A TYPICAL DAY ABOARD TITANIC; A FIRST CLASS TRIP ACROSS THE ATLANTIC

Olympic (left) and Titanic at Belfast in the spring of 1912. The Titanic is very near completion here.

Olympic (left) and Titanic at Belfast in the spring of 1912. The Titanic is very near completion here.

When building the Olympic and Titanic, the White Star Line and Harland and Wolff went out of their way to create ships that provided a vast amount of space and comfort, far more than any rival then afloat. As might be expected, this showed up nowhere more so than in first class.

The two sisters were half as large again as their nearest rivals, the Cunard liners Lusitania and Mauretania. Those record breaking legends could cross the Atlantic in five days, but they were known as snappy rollers in any kind of bad weather. The Atlantic had bad weather in spades.

With Olympic and Titanic, White Star opted for slower, steadier ships that could make the crossing in six days. In effect, they eschewed speed for comfort and steadiness. And the sheer scale of the new ships allowed them to create unparalleled passenger spaces, both indoors and out.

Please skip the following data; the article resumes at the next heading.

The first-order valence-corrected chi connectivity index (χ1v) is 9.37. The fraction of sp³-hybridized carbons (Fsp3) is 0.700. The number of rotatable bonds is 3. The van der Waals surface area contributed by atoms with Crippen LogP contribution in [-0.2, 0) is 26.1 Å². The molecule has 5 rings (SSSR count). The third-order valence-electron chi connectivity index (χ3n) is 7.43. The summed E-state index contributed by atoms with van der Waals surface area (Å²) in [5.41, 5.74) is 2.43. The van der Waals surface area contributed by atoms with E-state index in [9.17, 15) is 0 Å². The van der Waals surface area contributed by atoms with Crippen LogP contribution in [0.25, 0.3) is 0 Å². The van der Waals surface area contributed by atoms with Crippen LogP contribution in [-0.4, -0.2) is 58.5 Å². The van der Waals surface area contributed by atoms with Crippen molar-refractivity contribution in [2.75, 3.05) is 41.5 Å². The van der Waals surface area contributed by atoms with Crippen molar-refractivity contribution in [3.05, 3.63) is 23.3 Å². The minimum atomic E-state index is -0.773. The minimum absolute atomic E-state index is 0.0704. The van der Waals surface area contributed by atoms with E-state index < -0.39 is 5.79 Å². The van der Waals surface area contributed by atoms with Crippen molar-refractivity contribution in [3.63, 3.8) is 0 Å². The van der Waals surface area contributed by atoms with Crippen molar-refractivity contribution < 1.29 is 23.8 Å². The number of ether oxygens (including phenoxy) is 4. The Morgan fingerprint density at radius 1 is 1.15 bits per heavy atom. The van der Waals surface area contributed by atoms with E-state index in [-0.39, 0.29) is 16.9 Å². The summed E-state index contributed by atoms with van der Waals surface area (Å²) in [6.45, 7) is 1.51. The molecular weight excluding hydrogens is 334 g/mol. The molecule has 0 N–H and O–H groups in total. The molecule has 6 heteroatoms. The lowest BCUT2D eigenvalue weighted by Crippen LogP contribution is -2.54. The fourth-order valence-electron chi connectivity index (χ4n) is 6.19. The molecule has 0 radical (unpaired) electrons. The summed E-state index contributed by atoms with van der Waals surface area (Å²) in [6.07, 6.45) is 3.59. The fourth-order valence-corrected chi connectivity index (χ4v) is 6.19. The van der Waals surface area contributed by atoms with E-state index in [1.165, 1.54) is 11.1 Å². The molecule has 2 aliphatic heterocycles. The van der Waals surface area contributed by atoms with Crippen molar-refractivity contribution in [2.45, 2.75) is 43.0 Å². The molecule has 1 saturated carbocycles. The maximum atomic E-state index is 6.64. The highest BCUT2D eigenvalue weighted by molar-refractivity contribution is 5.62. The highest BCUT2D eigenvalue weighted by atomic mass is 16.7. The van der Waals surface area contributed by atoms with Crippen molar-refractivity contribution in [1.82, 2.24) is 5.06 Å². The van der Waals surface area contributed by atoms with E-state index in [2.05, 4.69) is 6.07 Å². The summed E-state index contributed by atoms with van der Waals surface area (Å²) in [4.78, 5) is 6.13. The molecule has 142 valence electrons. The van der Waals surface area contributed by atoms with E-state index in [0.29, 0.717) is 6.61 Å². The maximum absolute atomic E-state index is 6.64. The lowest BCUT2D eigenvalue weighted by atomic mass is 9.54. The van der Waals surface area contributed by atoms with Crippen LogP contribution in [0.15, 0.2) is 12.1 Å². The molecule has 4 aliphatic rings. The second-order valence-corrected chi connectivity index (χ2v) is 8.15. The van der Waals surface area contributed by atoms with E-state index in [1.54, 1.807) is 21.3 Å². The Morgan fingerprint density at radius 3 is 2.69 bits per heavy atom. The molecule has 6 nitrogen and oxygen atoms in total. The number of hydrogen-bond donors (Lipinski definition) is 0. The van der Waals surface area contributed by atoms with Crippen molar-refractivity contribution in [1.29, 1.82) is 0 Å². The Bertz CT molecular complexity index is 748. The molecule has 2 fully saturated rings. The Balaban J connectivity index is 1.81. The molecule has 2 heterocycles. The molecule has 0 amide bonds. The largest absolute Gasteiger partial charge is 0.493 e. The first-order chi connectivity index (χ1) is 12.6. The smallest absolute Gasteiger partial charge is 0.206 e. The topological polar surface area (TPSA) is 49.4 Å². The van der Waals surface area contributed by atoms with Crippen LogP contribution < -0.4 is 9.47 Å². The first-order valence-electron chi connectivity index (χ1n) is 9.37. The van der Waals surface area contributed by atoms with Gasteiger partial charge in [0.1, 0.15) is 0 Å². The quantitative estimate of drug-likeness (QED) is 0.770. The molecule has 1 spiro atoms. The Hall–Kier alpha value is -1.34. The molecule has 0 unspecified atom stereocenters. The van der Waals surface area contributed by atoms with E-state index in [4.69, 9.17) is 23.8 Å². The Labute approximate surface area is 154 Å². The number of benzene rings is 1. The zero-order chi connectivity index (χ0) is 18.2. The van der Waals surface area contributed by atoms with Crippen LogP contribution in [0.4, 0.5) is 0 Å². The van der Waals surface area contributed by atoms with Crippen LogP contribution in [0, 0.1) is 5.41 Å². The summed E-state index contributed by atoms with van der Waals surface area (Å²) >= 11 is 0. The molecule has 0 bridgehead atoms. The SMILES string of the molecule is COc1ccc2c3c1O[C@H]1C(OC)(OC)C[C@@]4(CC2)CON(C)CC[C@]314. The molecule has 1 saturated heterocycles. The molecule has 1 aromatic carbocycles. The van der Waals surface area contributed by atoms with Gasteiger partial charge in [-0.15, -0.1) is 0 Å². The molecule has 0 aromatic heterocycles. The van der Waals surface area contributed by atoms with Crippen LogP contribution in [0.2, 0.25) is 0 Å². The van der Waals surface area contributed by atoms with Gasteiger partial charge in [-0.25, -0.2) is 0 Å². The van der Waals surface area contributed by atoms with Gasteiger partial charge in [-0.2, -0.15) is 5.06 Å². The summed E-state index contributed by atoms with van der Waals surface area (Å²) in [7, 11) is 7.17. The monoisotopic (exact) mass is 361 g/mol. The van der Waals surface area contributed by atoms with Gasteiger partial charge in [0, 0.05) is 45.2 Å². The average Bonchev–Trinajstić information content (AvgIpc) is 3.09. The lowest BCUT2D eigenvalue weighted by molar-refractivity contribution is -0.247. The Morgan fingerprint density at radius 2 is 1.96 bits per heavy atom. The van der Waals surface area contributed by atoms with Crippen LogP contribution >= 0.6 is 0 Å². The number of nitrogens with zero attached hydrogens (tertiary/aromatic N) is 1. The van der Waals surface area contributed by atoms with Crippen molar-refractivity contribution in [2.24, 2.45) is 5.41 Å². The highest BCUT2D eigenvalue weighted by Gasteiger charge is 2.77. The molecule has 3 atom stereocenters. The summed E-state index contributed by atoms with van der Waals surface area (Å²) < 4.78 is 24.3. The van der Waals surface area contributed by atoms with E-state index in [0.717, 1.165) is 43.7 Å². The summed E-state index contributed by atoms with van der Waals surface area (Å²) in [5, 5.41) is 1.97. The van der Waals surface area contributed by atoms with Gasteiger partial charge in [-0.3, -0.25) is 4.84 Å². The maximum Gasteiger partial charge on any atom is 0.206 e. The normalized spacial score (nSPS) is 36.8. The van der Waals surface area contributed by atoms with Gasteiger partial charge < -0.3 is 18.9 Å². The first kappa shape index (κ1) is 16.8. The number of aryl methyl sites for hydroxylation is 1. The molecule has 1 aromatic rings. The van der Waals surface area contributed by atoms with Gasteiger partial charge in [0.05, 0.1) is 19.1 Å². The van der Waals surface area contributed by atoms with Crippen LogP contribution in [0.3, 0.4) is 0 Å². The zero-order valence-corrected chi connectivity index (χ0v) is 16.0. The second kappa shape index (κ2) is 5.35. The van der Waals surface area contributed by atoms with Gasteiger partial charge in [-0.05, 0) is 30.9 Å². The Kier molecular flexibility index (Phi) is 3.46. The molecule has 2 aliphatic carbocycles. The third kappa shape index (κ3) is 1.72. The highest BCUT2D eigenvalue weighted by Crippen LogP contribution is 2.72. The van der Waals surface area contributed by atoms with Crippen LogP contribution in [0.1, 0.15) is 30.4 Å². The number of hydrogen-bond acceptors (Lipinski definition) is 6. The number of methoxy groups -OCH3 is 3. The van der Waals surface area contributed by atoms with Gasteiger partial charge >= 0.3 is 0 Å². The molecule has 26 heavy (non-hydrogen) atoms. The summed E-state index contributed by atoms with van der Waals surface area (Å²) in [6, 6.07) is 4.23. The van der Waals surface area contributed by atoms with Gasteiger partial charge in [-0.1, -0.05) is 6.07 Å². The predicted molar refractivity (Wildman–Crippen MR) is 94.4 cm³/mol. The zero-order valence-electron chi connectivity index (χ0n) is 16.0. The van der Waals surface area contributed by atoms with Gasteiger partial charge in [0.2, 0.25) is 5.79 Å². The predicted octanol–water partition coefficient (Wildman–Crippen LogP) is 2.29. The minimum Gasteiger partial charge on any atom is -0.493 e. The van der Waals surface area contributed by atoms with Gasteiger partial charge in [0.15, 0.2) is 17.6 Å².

A full two thirds of their vast interior spaces were given over to the 750 first class passengers. This included suites, cabins, and the most luxurious range of public rooms that had ever gone to sea. First class had the sole use of a salt water indoor swimming pool and an adjacent set of Turkish Baths, complete with masseuse. There was also a racket ball court nearby and, on the upper deck, a fully equipped gymnasium, facing out over the ocean.

There was a library, a smoking room and a barber’s shop. In an age where phones were still a relative novelty, the Titanic had a fifty phone switchboard. For those personal valuables too big for the purser’s room, there was an enormous, bank sized vault down on G-Deck, with walls of Belfast steel fully a foot thick. It is still down there.

There was a small garage and, irony of ironies, a huge ice making machine. Stenographers were available; there was even a florists.

The main dining room was joined by a separate, a la carte option, and a pair of veranda cafes that looked out over the ocean. Unique to the Titanic was the Cafe Parisien, the first real night club at sea. Full of wicker furnishings and climbing wall plants, it was a definite attempt to put a little bit of Europe into the heart of a British liner. One would be added to the Olympic in her massive, post Titanic disaster refit.

The Titanic fitting out at Belfast, early 1912

The Titanic fitting out at Belfast, early 1912